I bring a bottle of either Johnsons or Aveeno Baby body & hairwash - in the bigger towns you can get similar. I use it for body , hair and laundry. I will be also heading out in early September - maybe see you along The Way!! Buen Camino
 

taigirl

Member
Camino(s) past & future
Frances 2019
Nice post! I'm a 63 year-old woman and this will be my first Camino. I'm taking 2 sets of clothing but 5 pairs of socks (3 long, 2 short) and 2 pairs of Injinji liners. I'm using water bottles with a CamelBak hose instead of a bladder because the water gets too warm in the bladder (I sweat a lot).
I have been fitted for 3 backpacks and 6 pairs of shoes, and I finally decided on my shoes today. They're lightweight Solomon mid-rise boots. I leave on September 4th so I don't have a lot of time to break them in.
I'm carrying an Osprey 36L Sirrus onboard with me. I've previously carried a 44L onboard to and from the US with no problems. Some countries and carriers won't let you bring poles onboard so I'm buying them in SJPDP. I know I can't bring them on board flying out of Santiago.
Most of the weight I'm carrying is in my first aid kit and my toiletries, despite the fact that I have cut them down to my personal minimum. I'm not taking one soap bar for everything because my hair can't take it. I'll take a small amount of shampoo, some shower soap, and a small laundry bar.
Please have your wife post or reply here if she has any questions!
I am also mid sixties and walking first Camino in two weeks. It's the toiletries and first aid stuff that cause the most weight. I thought I had my packing sorted, one long hiking pants, one cotton three-quarters and one trackie pants for evening, three tops, a set of thin, light thermals and one Uniqlo down jacket. Looking at the weather, I am wondering if I am packing too warm. Aagh.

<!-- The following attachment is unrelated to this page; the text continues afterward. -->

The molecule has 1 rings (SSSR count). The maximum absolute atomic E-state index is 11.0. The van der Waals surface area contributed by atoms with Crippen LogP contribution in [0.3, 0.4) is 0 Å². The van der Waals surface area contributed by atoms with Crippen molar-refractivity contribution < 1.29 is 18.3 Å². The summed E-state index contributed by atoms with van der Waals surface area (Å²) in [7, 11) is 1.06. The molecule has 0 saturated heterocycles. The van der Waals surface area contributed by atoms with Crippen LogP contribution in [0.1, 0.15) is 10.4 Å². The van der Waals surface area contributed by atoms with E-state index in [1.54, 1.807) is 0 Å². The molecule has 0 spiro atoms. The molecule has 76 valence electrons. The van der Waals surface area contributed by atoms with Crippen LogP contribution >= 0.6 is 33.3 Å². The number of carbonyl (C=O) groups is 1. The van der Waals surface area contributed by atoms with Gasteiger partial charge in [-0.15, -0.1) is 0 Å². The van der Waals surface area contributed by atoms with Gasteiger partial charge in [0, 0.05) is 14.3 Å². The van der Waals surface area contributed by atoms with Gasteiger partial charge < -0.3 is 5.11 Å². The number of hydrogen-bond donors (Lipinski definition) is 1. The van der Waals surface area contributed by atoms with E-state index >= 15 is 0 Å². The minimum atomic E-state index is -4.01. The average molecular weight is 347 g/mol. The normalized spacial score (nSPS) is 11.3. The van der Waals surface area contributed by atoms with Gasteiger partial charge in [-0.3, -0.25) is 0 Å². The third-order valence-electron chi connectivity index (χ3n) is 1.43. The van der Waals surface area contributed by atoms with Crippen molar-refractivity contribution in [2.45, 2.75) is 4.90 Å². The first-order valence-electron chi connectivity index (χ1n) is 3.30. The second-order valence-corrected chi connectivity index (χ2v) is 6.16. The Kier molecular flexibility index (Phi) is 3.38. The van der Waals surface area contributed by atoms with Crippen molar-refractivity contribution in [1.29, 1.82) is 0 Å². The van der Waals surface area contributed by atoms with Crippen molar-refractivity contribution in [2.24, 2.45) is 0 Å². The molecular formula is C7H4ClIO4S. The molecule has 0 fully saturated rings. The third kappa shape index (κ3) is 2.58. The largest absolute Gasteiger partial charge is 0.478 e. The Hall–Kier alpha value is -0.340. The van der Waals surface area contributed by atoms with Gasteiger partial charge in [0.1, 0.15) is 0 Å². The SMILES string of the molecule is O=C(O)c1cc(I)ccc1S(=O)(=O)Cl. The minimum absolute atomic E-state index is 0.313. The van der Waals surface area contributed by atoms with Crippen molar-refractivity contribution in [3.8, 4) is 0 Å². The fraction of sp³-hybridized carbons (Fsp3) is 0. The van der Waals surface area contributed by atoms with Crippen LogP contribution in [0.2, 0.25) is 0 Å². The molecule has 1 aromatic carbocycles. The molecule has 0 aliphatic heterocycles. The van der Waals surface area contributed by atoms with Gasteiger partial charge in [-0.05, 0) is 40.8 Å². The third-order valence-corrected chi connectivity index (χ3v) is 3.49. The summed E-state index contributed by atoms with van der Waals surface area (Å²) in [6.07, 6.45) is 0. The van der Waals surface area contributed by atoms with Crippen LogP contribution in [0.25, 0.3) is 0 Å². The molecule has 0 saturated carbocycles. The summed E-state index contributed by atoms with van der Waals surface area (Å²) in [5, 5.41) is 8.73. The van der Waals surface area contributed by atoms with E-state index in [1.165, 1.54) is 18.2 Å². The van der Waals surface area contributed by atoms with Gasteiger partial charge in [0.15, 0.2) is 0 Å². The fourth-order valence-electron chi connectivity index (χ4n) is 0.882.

Evvie

Active Member
Camino(s) past & future
September 2019
I am also mid sixties and walking first Camino in two weeks. It's the toiletries and first aid stuff that cause the most weight. I thought I had my packing sorted, one long hiking pants, one cotton three-quarters and one trackie pants for evening, three tops, a set of thin, light thermals and one Uniqlo down jacket. Looking at the weather, I am wondering if I am packing too warm. Aagh.
I know! I've been reading suggestions, recommendations, and comments for months now. Every time I think I have things finalized I add or subtract something else. I know we're supposed to leave our fears behind us and that there's nothing you can't buy along the Camino and I'm trying really hard to keep that in mind! As for clothes, I'm taking two zip-off hiking pants, 2 long-sleeve shirts, and one base layer top/bottom. I'll have a pair of leggings for the evening. A lightweight puffy jacket and a rain jacket and that's it. Who can say if we're packing too warm? I've read that the weather is always unpredictable, from temperature to precipitation. In September/October it looks like the highs will be in the 60's and 70's, with 40's and 50's at night. Buen Camino!
 
Last edited:

Gerrard

New Member
We are 2nd timers. If u want to enjoy your pilgrimage suggest keep the weight to a minimum. Your feet are far and away the most important consideration. We use trail running shoes one size bigger that we normally wear. Double marino sox, very thin and vasiline on the feet every morning. We don't carry water as there is plenty of good drinking water on the trail. Buen Camino.
 

David with new Kit!

New Member
Camino(s) past & future
Camino Frances September (2019)
2 weeks now!! and we are still refining our packing list, but it is definitely thinning out.
My wife particularly like this posting by Elle Bieling as its a ladies perspective on packing


I like the tip about Johnsons or Aveeno Baby body & hairwash above.
 

davebugg

Veteran Member
Camino(s) past & future
Camino Frances (2017)
Camino Frances (2018)
Camino Ingles (2019)
We both bought 1.5 litre water bladders (Osprey) and feel it’s the right balance of weight and water capacity for us. Taking the advice from others we will also take a 0.5 litre water bottle for those “quick” fills at fountains where it would be a pain refilling a water bladder.